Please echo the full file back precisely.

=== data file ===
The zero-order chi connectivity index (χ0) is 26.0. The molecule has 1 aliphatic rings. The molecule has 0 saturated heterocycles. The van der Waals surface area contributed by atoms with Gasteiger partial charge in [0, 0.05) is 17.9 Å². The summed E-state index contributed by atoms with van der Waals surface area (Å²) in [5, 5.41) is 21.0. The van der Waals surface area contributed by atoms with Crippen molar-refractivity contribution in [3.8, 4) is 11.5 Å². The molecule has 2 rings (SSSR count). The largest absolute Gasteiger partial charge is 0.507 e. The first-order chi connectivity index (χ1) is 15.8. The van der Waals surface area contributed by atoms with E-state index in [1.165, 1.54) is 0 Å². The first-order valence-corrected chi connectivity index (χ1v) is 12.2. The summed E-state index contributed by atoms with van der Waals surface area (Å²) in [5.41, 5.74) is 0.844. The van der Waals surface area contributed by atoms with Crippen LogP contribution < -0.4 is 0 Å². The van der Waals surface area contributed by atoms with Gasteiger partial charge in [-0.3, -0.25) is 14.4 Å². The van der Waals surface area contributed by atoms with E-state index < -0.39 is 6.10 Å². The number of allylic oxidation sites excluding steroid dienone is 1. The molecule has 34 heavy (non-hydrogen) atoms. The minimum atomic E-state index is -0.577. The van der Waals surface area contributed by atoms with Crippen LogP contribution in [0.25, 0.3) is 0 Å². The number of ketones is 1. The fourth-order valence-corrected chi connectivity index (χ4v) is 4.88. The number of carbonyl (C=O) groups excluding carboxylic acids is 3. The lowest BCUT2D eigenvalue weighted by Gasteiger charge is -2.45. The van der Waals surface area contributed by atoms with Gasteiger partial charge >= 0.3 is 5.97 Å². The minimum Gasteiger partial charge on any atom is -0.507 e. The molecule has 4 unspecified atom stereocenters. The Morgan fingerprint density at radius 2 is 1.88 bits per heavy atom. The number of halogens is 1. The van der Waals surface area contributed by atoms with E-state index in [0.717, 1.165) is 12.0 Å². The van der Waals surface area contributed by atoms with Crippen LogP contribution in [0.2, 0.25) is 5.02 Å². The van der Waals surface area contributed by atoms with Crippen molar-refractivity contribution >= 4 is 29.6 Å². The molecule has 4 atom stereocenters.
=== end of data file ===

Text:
The zero-order chi connectivity index (χ0) is 26.0. The molecule has 1 aliphatic rings. The molecule has 0 saturated heterocycles. The van der Waals surface area contributed by atoms with Gasteiger partial charge in [0, 0.05) is 17.9 Å². The summed E-state index contributed by atoms with van der Waals surface area (Å²) in [5, 5.41) is 21.0. The van der Waals surface area contributed by atoms with Crippen molar-refractivity contribution in [3.8, 4) is 11.5 Å². The molecule has 2 rings (SSSR count). The largest absolute Gasteiger partial charge is 0.507 e. The first-order chi connectivity index (χ1) is 15.8. The van der Waals surface area contributed by atoms with E-state index in [1.165, 1.54) is 0 Å². The first-order valence-corrected chi connectivity index (χ1v) is 12.2. The summed E-state index contributed by atoms with van der Waals surface area (Å²) in [5.41, 5.74) is 0.844. The van der Waals surface area contributed by atoms with Crippen LogP contribution < -0.4 is 0 Å². The van der Waals surface area contributed by atoms with Gasteiger partial charge in [-0.3, -0.25) is 14.4 Å². The van der Waals surface area contributed by atoms with E-state index < -0.39 is 6.10 Å². The number of allylic oxidation sites excluding steroid dienone is 1. The molecule has 34 heavy (non-hydrogen) atoms. The minimum atomic E-state index is -0.577. The van der Waals surface area contributed by atoms with Crippen LogP contribution in [0.25, 0.3) is 0 Å². The number of ketones is 1. The fourth-order valence-corrected chi connectivity index (χ4v) is 4.88. The number of carbonyl (C=O) groups excluding carboxylic acids is 3. The lowest BCUT2D eigenvalue weighted by Gasteiger charge is -2.45. The van der Waals surface area contributed by atoms with Gasteiger partial charge >= 0.3 is 5.97 Å². The minimum Gasteiger partial charge on any atom is -0.507 e. The molecule has 4 unspecified atom stereocenters. The Morgan fingerprint density at radius 2 is 1.88 bits per heavy atom. The number of halogens is 1. The van der Waals surface area contributed by atoms with E-state index in [0.717, 1.165) is 12.0 Å². The van der Waals surface area contributed by atoms with Crippen LogP contribution in [0.2, 0.25) is 5.02 Å². The van der Waals surface area contributed by atoms with Crippen molar-refractivity contribution >= 4 is 29.6 Å². The molecule has 4 atom stereocenters.